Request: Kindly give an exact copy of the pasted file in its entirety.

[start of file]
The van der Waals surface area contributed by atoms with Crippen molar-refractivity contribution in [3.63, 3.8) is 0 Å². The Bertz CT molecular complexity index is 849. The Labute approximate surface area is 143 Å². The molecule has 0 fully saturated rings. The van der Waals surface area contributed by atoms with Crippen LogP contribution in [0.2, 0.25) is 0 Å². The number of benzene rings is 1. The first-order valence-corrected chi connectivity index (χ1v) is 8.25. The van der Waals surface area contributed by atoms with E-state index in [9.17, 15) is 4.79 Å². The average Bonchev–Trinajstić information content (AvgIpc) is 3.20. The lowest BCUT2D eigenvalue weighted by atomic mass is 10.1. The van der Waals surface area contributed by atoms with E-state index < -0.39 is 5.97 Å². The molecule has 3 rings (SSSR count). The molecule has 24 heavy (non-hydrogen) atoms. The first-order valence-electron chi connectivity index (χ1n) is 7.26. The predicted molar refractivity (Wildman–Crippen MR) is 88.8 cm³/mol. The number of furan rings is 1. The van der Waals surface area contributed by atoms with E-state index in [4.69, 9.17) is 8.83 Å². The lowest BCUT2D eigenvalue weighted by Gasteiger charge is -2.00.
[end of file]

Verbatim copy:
The van der Waals surface area contributed by atoms with Crippen molar-refractivity contribution in [3.63, 3.8) is 0 Å². The Bertz CT molecular complexity index is 849. The Labute approximate surface area is 143 Å². The molecule has 0 fully saturated rings. The van der Waals surface area contributed by atoms with Crippen LogP contribution in [0.2, 0.25) is 0 Å². The number of benzene rings is 1. The first-order valence-corrected chi connectivity index (χ1v) is 8.25. The van der Waals surface area contributed by atoms with E-state index in [9.17, 15) is 4.79 Å². The average Bonchev–Trinajstić information content (AvgIpc) is 3.20. The lowest BCUT2D eigenvalue weighted by atomic mass is 10.1. The van der Waals surface area contributed by atoms with E-state index < -0.39 is 5.97 Å². The molecule has 3 rings (SSSR count). The molecule has 24 heavy (non-hydrogen) atoms. The first-order valence-electron chi connectivity index (χ1n) is 7.26. The predicted molar refractivity (Wildman–Crippen MR) is 88.8 cm³/mol. The number of furan rings is 1. The van der Waals surface area contributed by atoms with E-state index in [4.69, 9.17) is 8.83 Å². The lowest BCUT2D eigenvalue weighted by Gasteiger charge is -2.00.